Your contact center's queue is growing, while other contact centers within your organization sit idle? This is usually because the software that's supposed to manage agent availability in real time doesn't. Thus to the queuing application, it looks like a call that finished 10 minutes ago is still going on. This is often caused by data network latency and service failures.

3. Poor Deployment Of Speech Recognition Applications
Customers love to hate speech recognition. When it works, it's the greatest. But when it doesn't work, and it seems like that's much of the time, it's a disaster. And after a customer is burned by speech recognition once, guess what they'll do automatically the next time? Zero out to an agent, thus lengthening queues and causing agents to deal with mundane issues that should be easily handled in automated systems. Speech recognition applications can fail or perform sub-optimally for many reasons, but the most common are undersized speech resources, poorly designed user interfaces, and systems that weren't designed handle the variability of voice quality across different telephony channels, such as cellular.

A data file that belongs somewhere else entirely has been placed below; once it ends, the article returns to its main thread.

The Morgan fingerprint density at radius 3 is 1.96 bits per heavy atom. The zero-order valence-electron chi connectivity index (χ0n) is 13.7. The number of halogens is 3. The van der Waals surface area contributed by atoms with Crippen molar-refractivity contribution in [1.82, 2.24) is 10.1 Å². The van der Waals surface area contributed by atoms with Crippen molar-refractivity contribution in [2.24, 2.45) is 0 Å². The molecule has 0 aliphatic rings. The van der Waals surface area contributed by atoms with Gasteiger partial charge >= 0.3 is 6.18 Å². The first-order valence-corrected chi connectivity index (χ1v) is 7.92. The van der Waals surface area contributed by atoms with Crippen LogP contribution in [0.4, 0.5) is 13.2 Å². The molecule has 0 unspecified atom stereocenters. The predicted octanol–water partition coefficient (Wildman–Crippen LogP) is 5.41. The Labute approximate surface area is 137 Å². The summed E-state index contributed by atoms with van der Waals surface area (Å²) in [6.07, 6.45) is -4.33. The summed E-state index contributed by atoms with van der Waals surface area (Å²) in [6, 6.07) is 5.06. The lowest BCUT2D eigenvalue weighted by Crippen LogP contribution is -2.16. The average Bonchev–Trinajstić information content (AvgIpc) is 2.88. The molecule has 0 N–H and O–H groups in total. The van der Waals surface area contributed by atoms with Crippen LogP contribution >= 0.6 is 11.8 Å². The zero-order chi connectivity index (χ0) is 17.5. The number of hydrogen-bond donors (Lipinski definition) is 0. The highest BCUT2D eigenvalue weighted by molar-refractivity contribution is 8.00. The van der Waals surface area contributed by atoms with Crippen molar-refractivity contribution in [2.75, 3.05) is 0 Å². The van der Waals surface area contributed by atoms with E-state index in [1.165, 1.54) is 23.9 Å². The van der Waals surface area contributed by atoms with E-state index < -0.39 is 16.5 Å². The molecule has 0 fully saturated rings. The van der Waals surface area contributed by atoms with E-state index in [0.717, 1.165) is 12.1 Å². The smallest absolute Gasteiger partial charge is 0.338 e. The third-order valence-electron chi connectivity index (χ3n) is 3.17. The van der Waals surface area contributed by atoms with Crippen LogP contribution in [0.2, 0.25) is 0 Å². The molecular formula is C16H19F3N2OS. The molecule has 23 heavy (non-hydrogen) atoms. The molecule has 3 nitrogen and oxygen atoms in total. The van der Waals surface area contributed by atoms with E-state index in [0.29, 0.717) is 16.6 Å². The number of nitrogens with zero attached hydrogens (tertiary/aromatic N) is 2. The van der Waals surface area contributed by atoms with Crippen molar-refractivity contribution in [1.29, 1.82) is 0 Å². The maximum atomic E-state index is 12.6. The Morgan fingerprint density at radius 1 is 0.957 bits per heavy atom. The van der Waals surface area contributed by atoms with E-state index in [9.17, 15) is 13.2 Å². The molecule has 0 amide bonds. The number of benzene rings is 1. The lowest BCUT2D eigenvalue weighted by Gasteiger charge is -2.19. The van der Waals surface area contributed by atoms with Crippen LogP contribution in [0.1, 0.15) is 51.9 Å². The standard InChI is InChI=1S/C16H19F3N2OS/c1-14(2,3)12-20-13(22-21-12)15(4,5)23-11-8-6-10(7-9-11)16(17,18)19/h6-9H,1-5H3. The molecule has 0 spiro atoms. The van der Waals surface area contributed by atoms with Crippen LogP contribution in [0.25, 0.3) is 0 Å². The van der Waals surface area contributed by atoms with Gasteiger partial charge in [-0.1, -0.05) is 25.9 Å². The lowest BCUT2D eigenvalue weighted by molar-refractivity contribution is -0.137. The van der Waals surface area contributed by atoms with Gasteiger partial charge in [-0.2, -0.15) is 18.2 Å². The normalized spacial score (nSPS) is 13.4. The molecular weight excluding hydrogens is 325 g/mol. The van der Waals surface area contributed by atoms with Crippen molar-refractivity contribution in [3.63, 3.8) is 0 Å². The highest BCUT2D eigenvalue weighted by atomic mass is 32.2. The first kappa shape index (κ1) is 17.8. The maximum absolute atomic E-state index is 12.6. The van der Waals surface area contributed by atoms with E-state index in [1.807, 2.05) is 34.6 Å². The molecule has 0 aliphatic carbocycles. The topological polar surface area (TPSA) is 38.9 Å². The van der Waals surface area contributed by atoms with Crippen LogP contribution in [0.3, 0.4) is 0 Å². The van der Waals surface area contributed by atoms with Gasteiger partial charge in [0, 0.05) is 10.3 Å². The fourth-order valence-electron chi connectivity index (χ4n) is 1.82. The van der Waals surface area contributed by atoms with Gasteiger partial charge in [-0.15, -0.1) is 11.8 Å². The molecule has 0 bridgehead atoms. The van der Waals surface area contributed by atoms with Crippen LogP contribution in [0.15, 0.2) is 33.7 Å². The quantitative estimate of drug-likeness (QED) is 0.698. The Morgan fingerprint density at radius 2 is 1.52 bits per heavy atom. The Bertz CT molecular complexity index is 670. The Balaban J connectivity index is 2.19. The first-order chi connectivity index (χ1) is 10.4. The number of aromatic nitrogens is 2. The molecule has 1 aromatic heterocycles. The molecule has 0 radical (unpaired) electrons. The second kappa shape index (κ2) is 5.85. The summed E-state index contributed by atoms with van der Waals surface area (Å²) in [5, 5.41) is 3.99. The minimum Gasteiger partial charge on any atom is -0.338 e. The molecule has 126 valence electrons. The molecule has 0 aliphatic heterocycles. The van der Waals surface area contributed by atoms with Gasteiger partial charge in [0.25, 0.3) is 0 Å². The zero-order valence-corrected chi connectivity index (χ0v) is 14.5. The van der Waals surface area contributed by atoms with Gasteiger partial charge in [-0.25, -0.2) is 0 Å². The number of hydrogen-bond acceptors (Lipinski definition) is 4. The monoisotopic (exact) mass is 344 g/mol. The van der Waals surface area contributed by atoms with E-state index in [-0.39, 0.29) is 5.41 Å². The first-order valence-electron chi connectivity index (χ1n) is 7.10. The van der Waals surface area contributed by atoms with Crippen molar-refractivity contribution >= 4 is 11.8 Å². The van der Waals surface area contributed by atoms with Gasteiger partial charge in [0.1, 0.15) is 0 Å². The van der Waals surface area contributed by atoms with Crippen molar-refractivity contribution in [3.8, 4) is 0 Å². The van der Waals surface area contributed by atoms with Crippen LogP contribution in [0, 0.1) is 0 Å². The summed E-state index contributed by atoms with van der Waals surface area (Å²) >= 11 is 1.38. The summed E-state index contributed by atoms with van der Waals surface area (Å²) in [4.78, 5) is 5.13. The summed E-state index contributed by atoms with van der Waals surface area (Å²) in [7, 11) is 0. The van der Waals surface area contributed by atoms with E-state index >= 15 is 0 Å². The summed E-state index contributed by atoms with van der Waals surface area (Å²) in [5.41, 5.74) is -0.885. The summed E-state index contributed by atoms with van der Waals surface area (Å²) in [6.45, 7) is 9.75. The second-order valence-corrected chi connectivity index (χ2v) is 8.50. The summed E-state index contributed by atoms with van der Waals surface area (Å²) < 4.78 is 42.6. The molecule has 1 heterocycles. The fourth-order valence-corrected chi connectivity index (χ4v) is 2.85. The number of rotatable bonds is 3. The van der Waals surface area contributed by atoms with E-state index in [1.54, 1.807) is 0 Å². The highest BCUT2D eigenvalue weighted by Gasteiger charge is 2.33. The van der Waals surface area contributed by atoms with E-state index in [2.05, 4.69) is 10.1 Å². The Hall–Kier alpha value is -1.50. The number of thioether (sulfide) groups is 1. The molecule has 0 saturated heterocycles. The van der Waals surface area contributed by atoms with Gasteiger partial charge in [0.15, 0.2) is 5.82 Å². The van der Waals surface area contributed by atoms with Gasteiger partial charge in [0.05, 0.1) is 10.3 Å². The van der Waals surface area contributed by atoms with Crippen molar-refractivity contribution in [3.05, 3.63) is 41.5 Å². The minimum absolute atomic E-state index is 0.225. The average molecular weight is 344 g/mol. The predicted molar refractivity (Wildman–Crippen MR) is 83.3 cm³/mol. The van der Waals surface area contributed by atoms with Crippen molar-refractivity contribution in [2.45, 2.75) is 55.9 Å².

4. Unpredictable IVR infrastructure
Along with CTI, IVRs are probably the most critical element of a contact center. They also tend to be the most problematic. Large companies often employ several full-time staffers just to manage their IVRs (and you thought taking calls from angry customers was bad…). When an IVR goes down, those calls can sometimes be re-routed to other IVRs. But often, they are instead routed straight to agents, thus lengthening queues and directly impacting customers and agents. Most IVR failures are caused by hardware, middleware and legacy host failures.

5. Screen Pop Latency
Herein lies the key to the most perplexing issue for customers: "Why do I need to repeat my account number to you when I've already punched it into the phone?" Slow screen pops cause call-handling times and queue times to increase, while customer satisfaction decreases. Screen pops arrive late, if at all, when systems have trouble coupling customer data with phone calls, and this is most often due to data network latency and vendor interoperability issues.